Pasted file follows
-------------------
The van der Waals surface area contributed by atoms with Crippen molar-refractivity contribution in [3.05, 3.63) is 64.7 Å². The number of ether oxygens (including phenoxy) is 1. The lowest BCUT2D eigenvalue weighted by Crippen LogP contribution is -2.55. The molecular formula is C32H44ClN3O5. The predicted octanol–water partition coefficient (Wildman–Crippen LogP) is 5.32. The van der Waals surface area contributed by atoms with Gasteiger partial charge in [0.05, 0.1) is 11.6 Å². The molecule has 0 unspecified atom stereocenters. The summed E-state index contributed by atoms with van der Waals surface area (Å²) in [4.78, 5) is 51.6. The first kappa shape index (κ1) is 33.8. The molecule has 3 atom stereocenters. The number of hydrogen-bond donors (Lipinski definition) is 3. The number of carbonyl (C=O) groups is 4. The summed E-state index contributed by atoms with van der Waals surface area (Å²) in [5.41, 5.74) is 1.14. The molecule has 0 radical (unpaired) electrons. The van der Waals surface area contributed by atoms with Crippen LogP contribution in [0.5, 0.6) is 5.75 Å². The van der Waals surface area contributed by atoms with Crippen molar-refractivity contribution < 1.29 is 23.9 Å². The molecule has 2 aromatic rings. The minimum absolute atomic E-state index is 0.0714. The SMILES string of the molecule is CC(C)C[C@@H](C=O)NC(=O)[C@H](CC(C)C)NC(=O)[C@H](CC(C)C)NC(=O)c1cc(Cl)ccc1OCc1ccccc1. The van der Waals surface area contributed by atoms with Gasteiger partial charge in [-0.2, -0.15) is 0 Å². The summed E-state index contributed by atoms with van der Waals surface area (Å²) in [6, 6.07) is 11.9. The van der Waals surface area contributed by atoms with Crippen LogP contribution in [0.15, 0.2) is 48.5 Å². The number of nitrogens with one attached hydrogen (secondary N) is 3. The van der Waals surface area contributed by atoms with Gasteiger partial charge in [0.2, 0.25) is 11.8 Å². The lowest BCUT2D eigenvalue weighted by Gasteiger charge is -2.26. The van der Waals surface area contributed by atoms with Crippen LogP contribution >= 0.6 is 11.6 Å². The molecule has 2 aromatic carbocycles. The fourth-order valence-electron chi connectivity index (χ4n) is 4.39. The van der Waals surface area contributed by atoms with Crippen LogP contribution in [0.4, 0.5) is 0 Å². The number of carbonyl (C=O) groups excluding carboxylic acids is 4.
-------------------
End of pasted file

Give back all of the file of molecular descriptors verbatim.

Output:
The van der Waals surface area contributed by atoms with Crippen molar-refractivity contribution in [3.05, 3.63) is 64.7 Å². The number of ether oxygens (including phenoxy) is 1. The lowest BCUT2D eigenvalue weighted by Crippen LogP contribution is -2.55. The molecular formula is C32H44ClN3O5. The predicted octanol–water partition coefficient (Wildman–Crippen LogP) is 5.32. The van der Waals surface area contributed by atoms with Gasteiger partial charge in [0.05, 0.1) is 11.6 Å². The molecule has 0 unspecified atom stereocenters. The summed E-state index contributed by atoms with van der Waals surface area (Å²) in [4.78, 5) is 51.6. The first kappa shape index (κ1) is 33.8. The molecule has 3 atom stereocenters. The number of hydrogen-bond donors (Lipinski definition) is 3. The number of carbonyl (C=O) groups is 4. The summed E-state index contributed by atoms with van der Waals surface area (Å²) in [5.41, 5.74) is 1.14. The molecule has 0 radical (unpaired) electrons. The van der Waals surface area contributed by atoms with Crippen LogP contribution in [0.5, 0.6) is 5.75 Å². The van der Waals surface area contributed by atoms with Crippen molar-refractivity contribution < 1.29 is 23.9 Å². The molecule has 2 aromatic rings. The minimum absolute atomic E-state index is 0.0714. The SMILES string of the molecule is CC(C)C[C@@H](C=O)NC(=O)[C@H](CC(C)C)NC(=O)[C@H](CC(C)C)NC(=O)c1cc(Cl)ccc1OCc1ccccc1. The van der Waals surface area contributed by atoms with Gasteiger partial charge in [-0.2, -0.15) is 0 Å². The summed E-state index contributed by atoms with van der Waals surface area (Å²) in [6, 6.07) is 11.9. The van der Waals surface area contributed by atoms with Crippen LogP contribution in [0.15, 0.2) is 48.5 Å². The number of nitrogens with one attached hydrogen (secondary N) is 3. The van der Waals surface area contributed by atoms with Gasteiger partial charge in [0.2, 0.25) is 11.8 Å². The lowest BCUT2D eigenvalue weighted by Gasteiger charge is -2.26. The van der Waals surface area contributed by atoms with Crippen LogP contribution >= 0.6 is 11.6 Å². The molecule has 2 aromatic carbocycles. The fourth-order valence-electron chi connectivity index (χ4n) is 4.39. The van der Waals surface area contributed by atoms with Crippen LogP contribution in [0.4, 0.5) is 0 Å². The number of carbonyl (C=O) groups excluding carboxylic acids is 4.